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The Indians failed to live up to having top billing in a season of twin tours. Never before in almost 68 years as a Test nation had an Indian national team been so completely overwhelmed. It wasn't just that they were outclassed in all three Tests. They lost to Queensland on the fourth morning, were soundly beaten by 164 runs in a one-day fixture against the Prime Minister's XI, a team of young aspirants, and lost seven of their eight games in the Carlton & United series. Their only win, other than beating Pakistan once in the one-day series, was against New South Wales, who fielded a depleted side.
Apart from Sachin Tendulkar and Sourav Ganguly, India's batsmen could not come to terms with the pace and bounce of Australia's pitches. Tendulkar, despite being the victim of dubious umpiring decisions in both innings of the First Test, averaged 46.33, scoring a splendid 116 in the Second and two half-centuries. However, V. V. S. Laxman, with some substantial innings early on the tour and a gloriously elegant 167 in the final innings of the rubber, showed that he could have made a bigger impact batting lower down the order. Not yet an established Test player, he was pitchforked by circumstances into opening the innings in the Second and Third Tests. The big disappointment was Rahul Dravid who, to date, had an impressive overseas record. He made a hundred on a lifeless pitch in the drawn game against Tasmania but gathered just 93 runs in six Test innings.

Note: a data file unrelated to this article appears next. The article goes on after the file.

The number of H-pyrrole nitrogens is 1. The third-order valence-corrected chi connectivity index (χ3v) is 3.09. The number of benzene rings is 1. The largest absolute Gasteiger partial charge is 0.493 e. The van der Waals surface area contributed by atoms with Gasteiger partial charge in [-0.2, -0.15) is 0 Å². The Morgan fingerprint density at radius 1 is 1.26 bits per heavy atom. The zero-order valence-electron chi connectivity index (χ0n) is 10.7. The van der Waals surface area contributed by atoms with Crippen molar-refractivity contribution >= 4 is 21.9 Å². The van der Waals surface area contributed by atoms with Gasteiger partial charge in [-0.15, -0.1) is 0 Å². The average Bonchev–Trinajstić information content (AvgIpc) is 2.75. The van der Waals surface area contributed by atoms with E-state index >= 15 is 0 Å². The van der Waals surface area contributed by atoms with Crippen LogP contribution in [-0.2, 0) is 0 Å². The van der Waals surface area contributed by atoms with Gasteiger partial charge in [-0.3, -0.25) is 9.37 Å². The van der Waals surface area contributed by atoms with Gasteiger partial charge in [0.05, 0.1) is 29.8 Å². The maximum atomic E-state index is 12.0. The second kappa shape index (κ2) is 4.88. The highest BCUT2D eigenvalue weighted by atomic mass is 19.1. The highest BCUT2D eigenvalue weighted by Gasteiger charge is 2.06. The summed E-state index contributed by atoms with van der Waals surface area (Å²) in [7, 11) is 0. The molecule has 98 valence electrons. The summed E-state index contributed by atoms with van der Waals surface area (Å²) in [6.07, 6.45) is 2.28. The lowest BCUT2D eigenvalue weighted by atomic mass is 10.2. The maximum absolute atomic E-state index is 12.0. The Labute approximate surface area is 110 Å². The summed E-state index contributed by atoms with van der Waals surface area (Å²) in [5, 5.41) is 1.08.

Javagal Srinath was India's best bowler, and his new-ball partner, Ajit Agarkar, toiled hard and bowled at a rapid pace for one who is small of build and whose career had been blighted by frequent injury. Between them they claimed 21 of the 38 Australian wickets in the series, whereas Anil Kumble, who was expected to be a big force on resilient Australian pitches, obtained no more than five. India took early wickets in every innings of the Test matches - Australia's highest opening stand was nine - but never managed to restrict the home side's first innings to under 400, which was a clear reflection of their meagre bowling resources.
So pronounced was the disparity between the two sides that Australia's selectors never contemplated replacing two batsmen who were palpably out of form, Greg Blewett and Mark Waugh. Whenever Australia were hard pressed for runs or momentum, they were unfailingly invigorated by Ricky Ponting, the top run-scorer on either side with 375, and Adam Gilchrist (221), whose wicket-keeping, too, was consistently excellent.
A pace attack headed by Glenn McGrath, at the height of his form, and Damien Fleming was enough of a handful in the opening Test before the Australians further sharpened its edge by introducing 23-year-old Brett Lee, who had hitherto played only 16 first-class matches. The younger brother of Shane Lee, Australia's one-day international all-rounder, he showed remarkable maturity as he combined genuine pace with admirable control, subtlety and an ability to reverse-swing the old ball. Lee had match figures of seven for 78 at Melbourne, including five wickets in the first innings, and he followed up with six wickets in the final Test. Fleming, the principal wicket-taker in the First Test, also bowled well in the Third, but with little luck.
Eight wickets at 41.87 apiece do no justice to Shane Warne's part in a series in which the fast bowlers were the main destroyers. On an easy pitch in Adelaide, however, he took six wickets and in the first innings skimmed off the cream of India's batting: Dravid, Tendulkar and Ganguly. He again bowled superbly in the Second Test and, although his reward was merely two wickets, struck the mortal blow by dismissing Tendulkar in the second innings.
Match reports for
Queensland v Indians at Brisbane, Nov 26-29, 1999
New South Wales v Indians at Sydney, Dec 2-5, 1999
Prime Minister's XI v Indians at Canberra, Dec 7, 1999
Tasmania v Indians at Hobart, Dec 17-20, 1999
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